SOAR Homework Six
These homework problems are meant to expand your understanding of what
goes on during class. Any you turn in will be graded and returned to
you. Answers may or may not be posted on the web, depending on demand.
- Make a model of hyperbolic space, as follows. Print out the page of a tiling of
the Euclidean plane by equilateral triangles. Each vertex is
surrounded by six triangles. At each of these vertices, cut a slit
and add a seventh triangle. (This means that the sheet of triangles
can no longer lie flat. This is the whole point: the hyperbolic
plane is not flat like the Euclidean plane.) (See also
http://members.tripod.com/professor_tom/hyperbolic/, where the
same sort of construction is done with 7-sided polygons. You could
try this, instead, if you like.)
This problem shows that great circles on the sphere correspond to
circles and lines (``generalized circles'') in the Euclidean plane.
We're going to define a map from the sphere x2 +
y2 + z2 = 1 to the Euclidean plane as follows:
draw a line from the north pole (0,0,1) through the point (x,y,z) on
the sphere as in the figure.
This will intersect the xy-plane in a point
(x0,y0,0) (provided the point (x,y,z)
is not the north pole!). (See the pdf file for the pictures.)
It might also help to view this picture from the side of the
xy-plane, as seen below. (See the pdf file for the pictures.)
A great circle on the sphere x2 + y2 + z2 = 1 is the
intersection of the sphere with a plane Ax+By+Cz=0 (this is the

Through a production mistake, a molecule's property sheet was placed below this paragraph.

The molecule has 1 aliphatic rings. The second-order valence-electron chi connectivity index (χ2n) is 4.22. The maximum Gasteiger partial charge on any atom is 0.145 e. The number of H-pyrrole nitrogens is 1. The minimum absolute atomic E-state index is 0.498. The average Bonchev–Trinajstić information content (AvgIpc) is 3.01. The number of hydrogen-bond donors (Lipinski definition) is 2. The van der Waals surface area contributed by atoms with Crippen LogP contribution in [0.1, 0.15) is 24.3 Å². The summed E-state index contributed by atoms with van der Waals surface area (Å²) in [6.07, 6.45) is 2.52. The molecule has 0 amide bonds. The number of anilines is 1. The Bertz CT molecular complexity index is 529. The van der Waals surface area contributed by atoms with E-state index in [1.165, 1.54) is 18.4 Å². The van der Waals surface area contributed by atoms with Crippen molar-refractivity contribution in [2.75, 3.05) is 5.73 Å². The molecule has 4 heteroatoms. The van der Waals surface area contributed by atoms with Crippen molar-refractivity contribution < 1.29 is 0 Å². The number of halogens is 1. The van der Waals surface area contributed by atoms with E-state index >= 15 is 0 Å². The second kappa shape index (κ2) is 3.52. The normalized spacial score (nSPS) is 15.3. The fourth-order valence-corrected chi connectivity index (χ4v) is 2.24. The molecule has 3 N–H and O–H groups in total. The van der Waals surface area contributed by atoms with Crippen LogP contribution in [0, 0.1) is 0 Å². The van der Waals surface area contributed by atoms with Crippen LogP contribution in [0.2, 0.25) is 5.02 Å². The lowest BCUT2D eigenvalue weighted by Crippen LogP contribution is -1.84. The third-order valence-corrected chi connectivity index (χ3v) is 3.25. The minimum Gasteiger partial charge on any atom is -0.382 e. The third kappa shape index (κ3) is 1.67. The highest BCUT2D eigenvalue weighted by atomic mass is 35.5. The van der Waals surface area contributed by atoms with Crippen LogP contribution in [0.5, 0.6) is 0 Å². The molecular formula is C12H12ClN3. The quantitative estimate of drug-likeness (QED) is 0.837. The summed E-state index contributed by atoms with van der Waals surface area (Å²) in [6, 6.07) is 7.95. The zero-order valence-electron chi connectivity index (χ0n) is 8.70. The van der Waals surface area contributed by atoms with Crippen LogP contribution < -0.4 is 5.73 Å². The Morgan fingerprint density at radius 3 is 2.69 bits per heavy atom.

equation of a plane through the origin - the center of the
sphere). We begin by assuming that this great circle does
not pass through the north pole (0,0,1), which means that
C ¹ 0. We can assume that C=1 (just divide through by C and
re-name the resulting variables). For the next parts, therefore,
assume that Ax + By + z = 0.
Use this second figure and some similar triangles to show that
Use similar triangles to show that
Hint: Look at the projection of this situation into the
three planes: the xy-plane, the xz-plane, and the yz-plane.
From part (a), conclude that
x02 + y02 = ||
= 1 + ||
- Using the fact that Ax + By + z = 0, show that the equation
x02 + y02 = 1 + [ 2z/(1-z)] from part (c) simplifies to
x02 + 2 A x0 + y02 + 2 B y0 = 1. |
The equation from the previous part is a circle. Find the
center and radius of this circle. (Your answer will involve A
Now assume that the great circle on the sphere passes through the
north pole (0,0,1). In terms of the equation Ax+By+Cz=0, this
means that C=0, so Ax+By=0. For this last part, therefore,
assume that Ax + By = 0.
- Using the fact that Ax + By = 0, show that the equation from
part (b) simplifies to A x0 + B y0 = 0. This is a line.
At the beginning of this problem, I called circles and lines
``generalized circles'' on the plane. We've shown that great
circles on the sphere correspond to circles in the plane and
certain lines in the plane. What lines are these? That is,
what lines in the plane correspond to great circles on the
In class we saw that the Cantor set C, obtained from the interval
[0,1] by removing the middle third of each interval repeatedly,
has the following properties:
Now consider a revised Cantor set, call it K. Obtain K from the
unit interval [0,1] by removing the middle fifth (rather
than third) of each interval repeatedly. Does K have the same
two properties (I) and (II) as C? Explain why your answer is
There are no intervals in C. That is, given two points a and
b in C, there is a point x not in C between a and
b (that is, with a < x < b).
The length of C is zero. (Well, we saw that the total length of
the removed intervals was 1, so that there was no length left
over for C.)
These problems are also available as a pdf file.
Please email Peter
if you are interested in answers or solutions for the web. Thanks.
SOAR Winter 2003 Course Homepage